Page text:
Tuesday, September 29, 2015

Power BI Desktop - upgrade

On September 23, 2015, Microsoft released the awaited upgrade to the Power BI Desktop tool.
With the December 21, 2015 update, the added a Beta connector to R.  You can find out more at Visualizing and operationalizing R data in Power BI.

What is amazing, is that there is a very long list of enhancements to the desktop tool. And, especially so, since Desktop is a free tool. Has Microsoft lost it? Or perhaps have they finally decided to once again try to take the lead in BI.

A hidden gem is support to connect to an on-premises SSAS Multi-dimensional database. In earlier versions, only Tabular was supported. And the Navigator connection tool only needs to know the name of the server and the authentication user/pw.

Power BI 2.0 desktop September, 2015 update to read about the upgrade in detail.
Power BI 2.0 desktop December 21, 2015 update to read about the upgrade in detail.

 Power BI Get Data Navigator listing the SSAS Multi-dimensional databases


Power BI Relationships Tab - displaying the imported Multi-dimensional table


Power BI Waterfall displaying the imported Multi-dimensional table

Thursday, September 24, 2015

Power BI Updates for September 22, 2015

The most recent Power BI weekly updates ( Sept 22, 2015) added some much needed improvements to the available list of tile sizes. Until this release, there were only a small number of sizes available.

While the introduction of Power BI 2.0 has been well received, the limited tile sizing was a presentation drawback, This release greatly expands tile sizing flexibility that will give report designers a greater ability to deliver the reports being requested.

In this weeks release, it was also suggest that an update to Power BI Desktop will be release very soon.  For more details go to the Power BI Weekly Service Update report.

Friday, September 18, 2015

Power BI: Comparing the Waterfall, Line and Column Charts

The Waterfall visualization (often called a progressive bar chart) combines a column chart with a line chart. In effect, it lays out the incremental data as individual columns that add incrementally to the total. Visually, each record provides you with a proportionately sized column that is added to the total over time. It is a great visual for showing unit and sales growth.

For our example below, we used the monthly gross profit numbers for the Adventure Works sample database. Using a waterfall chart, the value for each month shows up like a step, sized according to the impact it has on the total. Showing sales, gross profit, or any other incremental item allows you to see not only the overall trend, but also the individual contribution by month. It is a really nice way to display these types of trends.

These three graphs display the same data to compare the Waterfall Chart with the Column Chart and the Line Chart.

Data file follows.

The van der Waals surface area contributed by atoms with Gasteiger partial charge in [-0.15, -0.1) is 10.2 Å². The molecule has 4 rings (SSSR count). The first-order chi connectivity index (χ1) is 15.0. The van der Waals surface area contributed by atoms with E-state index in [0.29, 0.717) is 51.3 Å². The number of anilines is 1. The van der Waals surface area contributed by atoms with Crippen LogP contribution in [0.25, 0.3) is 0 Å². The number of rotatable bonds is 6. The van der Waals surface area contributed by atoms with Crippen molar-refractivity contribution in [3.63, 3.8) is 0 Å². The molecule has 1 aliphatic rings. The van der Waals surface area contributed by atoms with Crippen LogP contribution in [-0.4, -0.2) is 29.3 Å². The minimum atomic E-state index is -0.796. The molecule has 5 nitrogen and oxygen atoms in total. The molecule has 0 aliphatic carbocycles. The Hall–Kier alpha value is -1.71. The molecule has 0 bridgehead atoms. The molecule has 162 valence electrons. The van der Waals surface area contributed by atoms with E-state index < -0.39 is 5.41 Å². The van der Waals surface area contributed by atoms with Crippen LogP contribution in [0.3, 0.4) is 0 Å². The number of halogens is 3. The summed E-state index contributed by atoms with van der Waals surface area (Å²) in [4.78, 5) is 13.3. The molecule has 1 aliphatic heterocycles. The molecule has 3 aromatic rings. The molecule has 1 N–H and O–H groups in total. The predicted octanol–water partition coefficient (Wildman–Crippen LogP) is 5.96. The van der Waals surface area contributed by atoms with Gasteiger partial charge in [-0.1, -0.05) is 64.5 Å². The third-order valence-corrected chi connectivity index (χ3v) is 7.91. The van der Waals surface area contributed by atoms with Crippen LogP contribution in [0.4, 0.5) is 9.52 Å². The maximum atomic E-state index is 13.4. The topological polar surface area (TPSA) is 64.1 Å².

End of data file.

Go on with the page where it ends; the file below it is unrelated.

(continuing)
Waterfall Chart

Line Chart

Column Chart

You can visit the Power BI tutorial at support.powerbi.com.

Data type Changes when loading Power BI Data

During the data loading process, Power BI Desktop evaluates the incoming data, and then assigns what it thinks is the correct data type. And in most cases, it makes a good choice. But what if it makes the wrong choice? 

For example, what if one of the columns is a text field made up of the month and the year? Such as December, 2015. Power BI Desktop decides that this is a data field, and changes the value to 12/1/2015. Great if that is what you want.

Editing the data types

During the initial load process, one of the first screens will be the Navigator. On the bottom right, select/click on the Edit button.

This will bring up the Query Editor. The Query Editor is one of the most powerful tools available to the Power BI Desktop, Over time, you'll find this tool more and more useful. On the right side of the Query Editor, locate the Applied Steps section. For this example, the last step the query editor performed was the Change Type.

Simply right click on the Change Type item, and select Delete. Or, simply select/click on the X immediately to the left of the Change Type item. Once the change has been made, the Sales Month column is now back to the value we wanted.

While we are in the Query Editor, lets update the data type for the monetary columns. Holding the Ctrl button, select/click on the monetary columns. On the Data Type combo box, select the Fixed Decimal Number value. 

For our example, the incoming column in Excel was configured as Currency. Once we change the Data Type to Fixed Decimal Number, Power BI recognizes the columns as Currency.

When you are finished, select/click the Close & Load button. After loading the data, you can review using the Data Tools. The currency columns are now presented as currency values.

Thursday, September 17, 2015

Power BI 2.0 - Desktop or Online Portal for File Loads

This article continues in our exploration on how users can benefit from the free version of Power BI.  Perhaps as a way to demonstrate how Power BI can benefit your organization and to justify an upgrade to the Pro version. Or, you just need to make the most of a free tool. This post focuses on the single table limitation placed on reports built using the Online Portal Report Builder.